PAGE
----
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J Clin Endocrinol Metab. 2012 Mar;97(3):745-55. doi: 10.1210/jc.2011-2525. Epub 2012 Jan 11.

Clinical review: Regulation of food intake, energy balance, and body fat mass: implications for the pathogenesis and treatment of obesity.

Author information

  • 1Diabetes and Obesity Center of Excellence, Department of Medicine, University of Washington School of Medicine, South Lake Union, 815 Mercer Street, N334, Box 358055, Seattle, Washington 98109, USA.

Abstract

CONTEXT:

Obesity has emerged as one of the leading medical challenges of the 21st century. The resistance of this disorder to effective, long-term treatment can be traced to the fact that body fat stores are subject to homeostatic regulation in obese individuals, just as in lean individuals. Because the growing obesity epidemic is linked to a substantial increase in daily energy intake, a key priority is to delineate how mechanisms governing food intake and body fat content are altered in an obesogenic environment.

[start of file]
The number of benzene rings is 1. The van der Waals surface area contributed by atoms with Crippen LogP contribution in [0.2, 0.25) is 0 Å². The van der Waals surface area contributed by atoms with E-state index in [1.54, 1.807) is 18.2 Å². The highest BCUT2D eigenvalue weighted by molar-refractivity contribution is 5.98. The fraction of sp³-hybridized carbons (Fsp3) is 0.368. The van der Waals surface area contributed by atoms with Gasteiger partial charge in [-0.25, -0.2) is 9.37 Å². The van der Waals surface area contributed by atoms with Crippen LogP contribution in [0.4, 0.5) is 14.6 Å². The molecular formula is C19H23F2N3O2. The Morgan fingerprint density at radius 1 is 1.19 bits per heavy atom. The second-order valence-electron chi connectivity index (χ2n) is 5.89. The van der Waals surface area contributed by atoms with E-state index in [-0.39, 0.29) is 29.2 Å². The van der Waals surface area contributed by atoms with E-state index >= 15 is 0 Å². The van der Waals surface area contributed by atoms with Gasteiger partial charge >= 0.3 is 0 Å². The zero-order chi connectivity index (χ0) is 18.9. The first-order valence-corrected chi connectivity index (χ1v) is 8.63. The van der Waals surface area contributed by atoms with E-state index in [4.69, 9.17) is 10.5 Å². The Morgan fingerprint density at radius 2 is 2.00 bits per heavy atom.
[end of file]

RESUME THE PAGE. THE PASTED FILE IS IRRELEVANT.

EVIDENCE ACQUISITION:

We considered all relevant published research and cited references that represented the highest quality evidence available. Where space permitted, primary references were cited.

EVIDENCE SYNTHESIS:

The increase of energy intake that has fueled the U.S. obesity epidemic is linked to greater availability of highly rewarding/palatable and energy-dense food. Obesity occurs in genetically susceptible individuals and involves the biological defense of an elevated body fat mass, which may result in part from interactions between brain reward and homeostatic circuits. Inflammatory signaling, accumulation of lipid metabolites, or other mechanisms that impair hypothalamic neurons may also contribute to the development of obesity and offer a plausible mechanism to explain the biological defense of elevated body fat mass.

CONCLUSIONS:

Despite steady research progress, mechanisms underlying the resistance to fat loss once obesity is established remain incompletely understood. Breakthroughs in this area may be required for the development of effective new obesity prevention and treatment strategies.

PMID:
22238401
[PubMed - indexed for MEDLINE]
PMCID:
PMC3319208
Free PMC Article
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